Everyday Situations and Issues

Information about everyday situations and issues.

Stay Away from Illegal Drugs!

We have been using posters and other means to warn people about illegal drugs. Unfortunately that has not stopped illegal-drug crimes, particularly marijuana-related crimes committed by students.
If you take these warnings lightly and take illegal drugs out of curiosity thinking that trying something once won’t do any harm, you may have to deal with the consequences of completely derailing your own life.
There are temptations all around us. That is why it is vital for you to renew your resolve to firmly reject illegal drugs.

PDF Downloads

Attend School Using Public Transportation, Etc.

Only cars and motorcycles with special permits may be driven onto campus. If you come to school by bicycle, be sure to park your bike in a designated location. Since October 2005, bicycles used on the Koganei Campus must be registered. You must also follow a predetermined procedure even for one-time use of a bicycle.

Don’t Drink Too Much!

At freshmen welcome parties, the school festival and other events, people sometimes drink too much alcohol, pass out and have to be taken to the hospital by ambulance. About 40 percent of Japanese people reportedly have a low tolerance for drinking alcohol. You must not pressure others into drinking.

Don’t Be a Victim of Theft!

Be sure to keep cash and valuables on your person. If you are the victim of a theft, notify the Student Support Section of the Student Support Centers. If your ATM card is stolen, be sure to contact the financial institution that issued the card as quickly as possible.

Lost Items

If you lose something or find something that someone else lost, go to the Student Support Section of the Student Support Centers.

Practice Fire Safety

Always take fire safety into consideration. If you have to use a flame on campus, be aware of your environment. Also beware of short circuits and the like in electrical devices.

Beware of Consumer Loans and Credit Cards

The application process for a consumer loan is simple, so many people start off borrowing a very small amount of money. Then they end up taking out more and more consumer loans because of difficulty meeting repayment due dates, high interest, and the like. Be sure to use a credit card only if you have a solid repayment plan. Large debts aren’t just a threat to your own student life; they can also undermine the lives of your entire family.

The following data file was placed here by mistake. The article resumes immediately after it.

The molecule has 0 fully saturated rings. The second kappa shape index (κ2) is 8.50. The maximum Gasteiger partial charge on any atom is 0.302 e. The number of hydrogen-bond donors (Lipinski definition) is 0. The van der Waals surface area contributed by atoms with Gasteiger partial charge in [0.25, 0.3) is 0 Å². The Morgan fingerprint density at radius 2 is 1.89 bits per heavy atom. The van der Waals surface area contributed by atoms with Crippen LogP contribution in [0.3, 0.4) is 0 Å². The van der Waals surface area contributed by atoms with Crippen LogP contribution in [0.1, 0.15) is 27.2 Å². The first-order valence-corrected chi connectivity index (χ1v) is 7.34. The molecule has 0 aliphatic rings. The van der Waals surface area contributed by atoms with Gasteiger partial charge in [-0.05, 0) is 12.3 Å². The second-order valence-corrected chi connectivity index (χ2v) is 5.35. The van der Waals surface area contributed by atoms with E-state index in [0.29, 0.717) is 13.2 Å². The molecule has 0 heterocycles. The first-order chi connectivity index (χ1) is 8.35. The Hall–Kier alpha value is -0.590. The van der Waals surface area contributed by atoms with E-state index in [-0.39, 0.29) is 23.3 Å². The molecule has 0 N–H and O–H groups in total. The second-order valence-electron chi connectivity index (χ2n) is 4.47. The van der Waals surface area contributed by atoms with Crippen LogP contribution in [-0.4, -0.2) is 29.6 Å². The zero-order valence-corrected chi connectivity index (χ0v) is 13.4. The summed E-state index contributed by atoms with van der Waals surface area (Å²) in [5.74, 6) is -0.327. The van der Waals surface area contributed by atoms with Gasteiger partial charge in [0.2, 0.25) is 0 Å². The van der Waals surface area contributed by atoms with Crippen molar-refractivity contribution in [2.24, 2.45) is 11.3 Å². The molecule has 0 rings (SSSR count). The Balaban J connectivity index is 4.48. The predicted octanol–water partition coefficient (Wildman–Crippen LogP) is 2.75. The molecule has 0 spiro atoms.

Avoiding Scams

Many scams target students. In addition to the scams listed below, there are devious new scams being developed, so it’s essential to be on your guard.
Online Scams
These types of scams include charging a usage fee just for opening an e-mail sent to a cell phone or PC and charging a high fee for access to a site that appeared to be free.
Scams Involving Pressure Sales
In this type of scam, you may be asked to participate in a survey on the street and then taken to a store where you are pressured to buy expensive makeup or the like.
Bank Transfer Scams
In this type of scam, the scammer may pretend to be the victim’s child or grandchild and defraud the victim under the pretense of, for example, needing money to pay for a traffic accident involving the family or repayment of a loan. Do not transfer money right away. Instead, check with your family members to make sure you know what is going on.
Scams Targeting Student Jobseekers
In this type of scam, students are forced to sign a contract for a service—such as an English conversation class or recruitment course—that is supposed to aid them in job hunting. For details, go to the webpage of the National Consumer Affairs Center of Japan, and read the information warning students about aggressive soliciting of English conversation classes, recruitment courses and other services.

On the National Consumer Affairs Center of Japan website (link opens a new window), you can find information about consumer consultation desks, examples of issues that consumers have asked for help with, and other information. We encourage you to visit the site and use the resources it offers.

Participating in the National Pension Plan

The National Pension system provides intergenerational support throughout society. Residents of Japan are legally required to participate in and contribute to the National Pension. Students of this school must also enroll in the National Pension system when they turn twenty years old. You can enroll in the National Pension system at the national pension desk at the municipality where you are registered as a resident. There is a special pension payment exemption for students with no income. For details, please contact the office of the municipality where you are registered as a resident.

On the Japan Pension Service website, see the Special Payment System for Students page (link opens a new window).

Protection of Personal Information

The Act on the Protection of Personal Information was enacted in April 2005 to protect the rights and interests of individuals while acknowledging the usefulness of personal information.
Be careful when handling your own information as well as that of your family, friends and others.